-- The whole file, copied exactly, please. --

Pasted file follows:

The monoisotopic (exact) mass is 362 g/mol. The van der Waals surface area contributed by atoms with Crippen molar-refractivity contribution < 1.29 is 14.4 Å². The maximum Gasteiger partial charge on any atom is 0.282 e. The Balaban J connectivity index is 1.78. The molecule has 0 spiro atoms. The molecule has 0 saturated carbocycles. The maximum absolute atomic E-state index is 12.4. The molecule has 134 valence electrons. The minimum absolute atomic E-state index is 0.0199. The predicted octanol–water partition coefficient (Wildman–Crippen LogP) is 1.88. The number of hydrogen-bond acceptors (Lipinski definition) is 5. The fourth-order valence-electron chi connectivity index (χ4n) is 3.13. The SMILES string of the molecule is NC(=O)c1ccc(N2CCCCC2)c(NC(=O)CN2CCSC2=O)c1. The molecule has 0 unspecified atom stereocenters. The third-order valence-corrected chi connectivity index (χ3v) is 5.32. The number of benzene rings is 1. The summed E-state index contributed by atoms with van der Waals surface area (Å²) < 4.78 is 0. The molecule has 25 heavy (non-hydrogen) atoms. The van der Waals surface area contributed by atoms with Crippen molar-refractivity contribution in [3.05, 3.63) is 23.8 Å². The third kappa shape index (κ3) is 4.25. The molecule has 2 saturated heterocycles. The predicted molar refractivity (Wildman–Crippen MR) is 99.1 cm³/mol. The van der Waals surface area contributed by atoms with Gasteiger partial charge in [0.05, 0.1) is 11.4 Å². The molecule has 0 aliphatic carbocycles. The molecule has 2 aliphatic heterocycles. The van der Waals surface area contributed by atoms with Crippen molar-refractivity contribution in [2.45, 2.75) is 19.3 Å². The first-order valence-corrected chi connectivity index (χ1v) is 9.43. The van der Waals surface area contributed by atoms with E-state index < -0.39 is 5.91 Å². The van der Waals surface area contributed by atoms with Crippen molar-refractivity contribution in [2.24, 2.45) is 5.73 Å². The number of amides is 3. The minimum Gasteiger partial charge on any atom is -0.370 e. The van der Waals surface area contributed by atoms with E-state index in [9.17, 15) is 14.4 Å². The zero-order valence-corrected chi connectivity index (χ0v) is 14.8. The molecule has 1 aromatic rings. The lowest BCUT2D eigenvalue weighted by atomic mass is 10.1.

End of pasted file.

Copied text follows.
The monoisotopic (exact) mass is 362 g/mol. The van der Waals surface area contributed by atoms with Crippen molar-refractivity contribution < 1.29 is 14.4 Å². The maximum Gasteiger partial charge on any atom is 0.282 e. The Balaban J connectivity index is 1.78. The molecule has 0 spiro atoms. The molecule has 0 saturated carbocycles. The maximum absolute atomic E-state index is 12.4. The molecule has 134 valence electrons. The minimum absolute atomic E-state index is 0.0199. The predicted octanol–water partition coefficient (Wildman–Crippen LogP) is 1.88. The number of hydrogen-bond acceptors (Lipinski definition) is 5. The fourth-order valence-electron chi connectivity index (χ4n) is 3.13. The SMILES string of the molecule is NC(=O)c1ccc(N2CCCCC2)c(NC(=O)CN2CCSC2=O)c1. The molecule has 0 unspecified atom stereocenters. The third-order valence-corrected chi connectivity index (χ3v) is 5.32. The number of benzene rings is 1. The summed E-state index contributed by atoms with van der Waals surface area (Å²) < 4.78 is 0. The molecule has 25 heavy (non-hydrogen) atoms. The van der Waals surface area contributed by atoms with Crippen molar-refractivity contribution in [3.05, 3.63) is 23.8 Å². The third kappa shape index (κ3) is 4.25. The molecule has 2 saturated heterocycles. The predicted molar refractivity (Wildman–Crippen MR) is 99.1 cm³/mol. The van der Waals surface area contributed by atoms with Gasteiger partial charge in [0.05, 0.1) is 11.4 Å². The molecule has 0 aliphatic carbocycles. The molecule has 2 aliphatic heterocycles. The van der Waals surface area contributed by atoms with Crippen molar-refractivity contribution in [2.45, 2.75) is 19.3 Å². The first-order valence-corrected chi connectivity index (χ1v) is 9.43. The van der Waals surface area contributed by atoms with E-state index < -0.39 is 5.91 Å². The van der Waals surface area contributed by atoms with Crippen molar-refractivity contribution in [2.24, 2.45) is 5.73 Å². The number of amides is 3. The minimum Gasteiger partial charge on any atom is -0.370 e. The van der Waals surface area contributed by atoms with E-state index in [9.17, 15) is 14.4 Å². The zero-order valence-corrected chi connectivity index (χ0v) is 14.8. The molecule has 1 aromatic rings. The lowest BCUT2D eigenvalue weighted by atomic mass is 10.1.